Banks put loans on “Watch” in order to better monitor the changes with the borrower, tenant, and property. Whereas a “Special Mention” loan has a potential weakness that deserves management’s close attention, a “Watch” loan may be thought of as a pre-Special Mention and may just require management’s loose attention. While the “Special Mention” classification as a very clear regulatory definition, “Watch” can be more of an economic category. For us, “Watch” loans are those loans that have an increasing probability of default that likely require action or additional monitoring so as to prevent a formal classification of Special Mention. In this article, we look at statistically what that currently looks like in today’s commercial real estate (CRE) market and put some clear probabilities on loan types by year of origination to help highlight where bankers should be looking for problems.
Probability of Default Volatility and The Essence of Problems
For the sake of definition, we will define the “Watch” category as any loan that has a subjective or objective increase in the probability of default by more than two standard deviations. If you assume the standard deviation is about 0.12% for the average community bank CRE loan, then any time the one-year probability of default goes up by 0.24% then it hits the “Watch List” regardless of any positive delinquencies or payment performance. For example, when the price of oil took a plunge back in August of 2014, the probability of default increased on many types of loans just because of the industry and not because of problems with any individual borrower or set or property cash flows.
Since the probability of default is based on future cash flow expectations, these are forward-looking and the calculations below, taken from a sampling of over 1,000 loans from across the U.S. can be thought of the probability of any given loan going into a Special Mention category. While this data shows a slight increase in the probability of Special Mention, it is still low by historic standards and has only shown an increase this past quarter.
Thus, you can read the above data as your 2012 originated loans have the highest probability of going to Special Mention while your hospitality and multifamily credits are the loan types with the highest probability of issues.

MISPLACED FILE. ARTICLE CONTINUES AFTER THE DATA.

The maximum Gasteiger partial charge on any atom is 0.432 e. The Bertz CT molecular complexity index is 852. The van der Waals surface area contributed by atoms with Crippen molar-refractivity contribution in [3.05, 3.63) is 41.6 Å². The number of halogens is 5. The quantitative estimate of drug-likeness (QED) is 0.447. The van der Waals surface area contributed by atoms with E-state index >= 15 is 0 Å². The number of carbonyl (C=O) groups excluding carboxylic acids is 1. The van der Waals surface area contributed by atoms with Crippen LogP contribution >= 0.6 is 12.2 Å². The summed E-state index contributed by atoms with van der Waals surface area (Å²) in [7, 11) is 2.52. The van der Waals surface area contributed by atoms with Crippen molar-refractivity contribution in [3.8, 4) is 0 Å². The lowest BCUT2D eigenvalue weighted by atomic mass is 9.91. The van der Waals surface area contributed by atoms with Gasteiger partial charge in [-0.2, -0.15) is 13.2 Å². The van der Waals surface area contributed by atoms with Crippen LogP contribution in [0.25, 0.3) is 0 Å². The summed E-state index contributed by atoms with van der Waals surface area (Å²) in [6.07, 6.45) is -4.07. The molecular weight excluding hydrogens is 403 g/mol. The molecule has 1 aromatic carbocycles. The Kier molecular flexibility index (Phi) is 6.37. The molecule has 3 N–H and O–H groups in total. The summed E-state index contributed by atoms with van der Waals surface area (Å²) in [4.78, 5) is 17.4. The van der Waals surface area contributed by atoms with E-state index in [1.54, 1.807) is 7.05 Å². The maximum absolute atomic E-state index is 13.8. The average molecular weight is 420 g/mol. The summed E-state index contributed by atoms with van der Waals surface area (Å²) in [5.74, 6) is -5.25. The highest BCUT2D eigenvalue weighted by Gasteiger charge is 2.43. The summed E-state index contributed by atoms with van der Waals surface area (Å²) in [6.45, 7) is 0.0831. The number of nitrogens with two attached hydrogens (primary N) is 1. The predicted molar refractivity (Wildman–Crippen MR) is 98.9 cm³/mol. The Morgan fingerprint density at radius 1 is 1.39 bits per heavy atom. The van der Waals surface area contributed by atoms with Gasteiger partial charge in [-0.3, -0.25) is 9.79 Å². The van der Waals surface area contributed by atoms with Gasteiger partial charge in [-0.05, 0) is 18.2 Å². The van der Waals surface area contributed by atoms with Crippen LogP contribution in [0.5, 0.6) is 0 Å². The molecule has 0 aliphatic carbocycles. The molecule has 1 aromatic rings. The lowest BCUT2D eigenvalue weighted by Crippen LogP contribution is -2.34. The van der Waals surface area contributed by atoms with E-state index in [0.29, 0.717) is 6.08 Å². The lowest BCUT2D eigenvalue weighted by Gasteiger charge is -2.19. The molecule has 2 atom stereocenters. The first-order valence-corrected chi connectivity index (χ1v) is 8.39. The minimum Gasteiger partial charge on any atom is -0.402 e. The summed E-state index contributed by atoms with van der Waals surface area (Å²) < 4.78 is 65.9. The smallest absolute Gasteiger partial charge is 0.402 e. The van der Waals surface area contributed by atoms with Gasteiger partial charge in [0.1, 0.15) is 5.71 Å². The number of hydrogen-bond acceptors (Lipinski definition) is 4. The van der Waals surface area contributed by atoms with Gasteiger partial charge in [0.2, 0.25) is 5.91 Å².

At present, we believe this data around Watch loans lead a potential Special Mention categorization by about 14 months. Hopefully, this data will give you a jump and where problem loans could arise.
Behind The Numbers
2012 peaks in credit stress because credit stress usually peaks for a loan between years four and six. As can be seen above, a lender has good information the first year, and then earnings volatility takes over and risk increases in some borrowers. By around year five, usually, a combination of loan amortization and appreciation takes over and starts to reduce risk. This is why you want to avoid this range when you structure a maturity or rate reset. It is also why banks make most of their money during the back half of the loan past year seven. It is in this area of a loan’s life when the risk/reward ratio is the most advantageous for bankers.
Most of the stress that is currently in the market is a result of the energy industry hurting hotels, motels, and apartments in areas like North Dakota or Texas.
In similar fashion, problems with retail compose 4% of the problems as major tenants continue to go dark and dated locations struggle to attract quality tenants.
Outside of energy, borrower issues such as high expenses, declining revenues (not related to occupancy) or maintenance issues hurting cash flows are the second largest source of loan problems. If you take out those properties that are outside of the energy areas, remove those retail loans that are impacted by credit stress related to lower than expected occupancy (excluding energy and retail-related issues), and you will find that lease issues compose about 10% of current loan issues.
Putting This Into Action
As the data above indicates, with any downturn, protecting your hospitality and multifamily loans should usually be your priority as those two segments usually run into problems first. Further, paying attention to your 2012 vintage of origination will help you better focus on risky credits.
This way of looking at the market is a new view for us, and we are trying it out to see if the predictive data gives us greater insight into CRE loan performance. The above matrix should help better allocate risk resources and give you an earlier view into what loans could go bad in the future.
Submitted by Chris Nichols on April 25, 2017